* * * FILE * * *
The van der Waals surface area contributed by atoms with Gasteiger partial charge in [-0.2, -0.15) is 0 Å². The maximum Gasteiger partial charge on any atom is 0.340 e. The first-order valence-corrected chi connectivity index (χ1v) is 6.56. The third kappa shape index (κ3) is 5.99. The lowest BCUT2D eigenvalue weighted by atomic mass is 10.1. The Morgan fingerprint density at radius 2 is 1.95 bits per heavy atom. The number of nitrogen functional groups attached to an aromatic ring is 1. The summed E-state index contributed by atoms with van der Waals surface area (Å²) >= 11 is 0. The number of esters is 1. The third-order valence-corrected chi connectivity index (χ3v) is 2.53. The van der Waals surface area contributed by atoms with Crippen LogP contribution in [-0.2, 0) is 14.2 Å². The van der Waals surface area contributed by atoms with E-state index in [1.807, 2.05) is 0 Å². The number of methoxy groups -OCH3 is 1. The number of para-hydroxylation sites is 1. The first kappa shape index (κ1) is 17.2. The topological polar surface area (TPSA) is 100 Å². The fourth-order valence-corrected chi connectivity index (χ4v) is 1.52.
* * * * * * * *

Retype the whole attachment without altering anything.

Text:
The van der Waals surface area contributed by atoms with Gasteiger partial charge in [-0.2, -0.15) is 0 Å². The maximum Gasteiger partial charge on any atom is 0.340 e. The first-order valence-corrected chi connectivity index (χ1v) is 6.56. The third kappa shape index (κ3) is 5.99. The lowest BCUT2D eigenvalue weighted by atomic mass is 10.1. The Morgan fingerprint density at radius 2 is 1.95 bits per heavy atom. The number of nitrogen functional groups attached to an aromatic ring is 1. The summed E-state index contributed by atoms with van der Waals surface area (Å²) >= 11 is 0. The number of esters is 1. The third-order valence-corrected chi connectivity index (χ3v) is 2.53. The van der Waals surface area contributed by atoms with Crippen LogP contribution in [-0.2, 0) is 14.2 Å². The van der Waals surface area contributed by atoms with E-state index in [1.807, 2.05) is 0 Å². The number of methoxy groups -OCH3 is 1. The number of para-hydroxylation sites is 1. The first kappa shape index (κ1) is 17.2. The topological polar surface area (TPSA) is 100 Å². The fourth-order valence-corrected chi connectivity index (χ4v) is 1.52.